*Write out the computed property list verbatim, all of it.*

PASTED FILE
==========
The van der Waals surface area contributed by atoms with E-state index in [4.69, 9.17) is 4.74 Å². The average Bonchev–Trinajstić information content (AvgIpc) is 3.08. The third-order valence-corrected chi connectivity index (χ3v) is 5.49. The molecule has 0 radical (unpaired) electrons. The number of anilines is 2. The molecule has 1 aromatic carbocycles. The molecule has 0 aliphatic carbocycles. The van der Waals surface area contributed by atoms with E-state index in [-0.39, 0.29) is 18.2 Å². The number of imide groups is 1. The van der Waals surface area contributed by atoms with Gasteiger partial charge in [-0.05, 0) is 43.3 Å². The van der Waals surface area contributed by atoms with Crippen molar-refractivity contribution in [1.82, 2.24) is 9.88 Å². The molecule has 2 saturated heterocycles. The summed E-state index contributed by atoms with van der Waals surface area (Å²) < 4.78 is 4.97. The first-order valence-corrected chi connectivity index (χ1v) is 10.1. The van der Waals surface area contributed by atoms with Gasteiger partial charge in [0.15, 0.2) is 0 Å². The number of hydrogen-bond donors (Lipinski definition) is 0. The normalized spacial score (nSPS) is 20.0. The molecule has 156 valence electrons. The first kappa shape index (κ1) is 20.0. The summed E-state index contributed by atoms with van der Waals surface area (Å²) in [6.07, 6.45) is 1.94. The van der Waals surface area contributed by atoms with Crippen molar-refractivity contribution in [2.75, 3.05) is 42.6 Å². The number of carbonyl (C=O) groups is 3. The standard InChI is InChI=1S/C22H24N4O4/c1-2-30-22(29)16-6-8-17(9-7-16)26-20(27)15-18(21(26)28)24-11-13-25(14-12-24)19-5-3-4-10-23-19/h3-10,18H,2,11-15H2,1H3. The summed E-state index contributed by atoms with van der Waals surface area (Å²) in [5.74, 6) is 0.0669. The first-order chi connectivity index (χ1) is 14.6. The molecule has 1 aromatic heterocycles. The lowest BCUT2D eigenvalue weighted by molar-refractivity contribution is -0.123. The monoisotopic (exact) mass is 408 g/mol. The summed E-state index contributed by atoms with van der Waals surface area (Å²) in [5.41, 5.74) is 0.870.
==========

The van der Waals surface area contributed by atoms with E-state index in [4.69, 9.17) is 4.74 Å². The average Bonchev–Trinajstić information content (AvgIpc) is 3.08. The third-order valence-corrected chi connectivity index (χ3v) is 5.49. The molecule has 0 radical (unpaired) electrons. The number of anilines is 2. The molecule has 1 aromatic carbocycles. The molecule has 0 aliphatic carbocycles. The van der Waals surface area contributed by atoms with E-state index in [-0.39, 0.29) is 18.2 Å². The number of imide groups is 1. The van der Waals surface area contributed by atoms with Gasteiger partial charge in [-0.05, 0) is 43.3 Å². The van der Waals surface area contributed by atoms with Crippen molar-refractivity contribution in [1.82, 2.24) is 9.88 Å². The molecule has 2 saturated heterocycles. The summed E-state index contributed by atoms with van der Waals surface area (Å²) < 4.78 is 4.97. The first-order valence-corrected chi connectivity index (χ1v) is 10.1. The van der Waals surface area contributed by atoms with Gasteiger partial charge in [0.15, 0.2) is 0 Å². The number of hydrogen-bond donors (Lipinski definition) is 0. The normalized spacial score (nSPS) is 20.0. The molecule has 156 valence electrons. The first kappa shape index (κ1) is 20.0. The summed E-state index contributed by atoms with van der Waals surface area (Å²) in [6.07, 6.45) is 1.94. The van der Waals surface area contributed by atoms with Crippen molar-refractivity contribution in [2.75, 3.05) is 42.6 Å². The number of carbonyl (C=O) groups is 3. The standard InChI is InChI=1S/C22H24N4O4/c1-2-30-22(29)16-6-8-17(9-7-16)26-20(27)15-18(21(26)28)24-11-13-25(14-12-24)19-5-3-4-10-23-19/h3-10,18H,2,11-15H2,1H3. The summed E-state index contributed by atoms with van der Waals surface area (Å²) in [5.74, 6) is 0.0669. The first-order chi connectivity index (χ1) is 14.6. The molecule has 1 aromatic heterocycles. The lowest BCUT2D eigenvalue weighted by molar-refractivity contribution is -0.123. The monoisotopic (exact) mass is 408 g/mol. The summed E-state index contributed by atoms with van der Waals surface area (Å²) in [5.41, 5.74) is 0.870.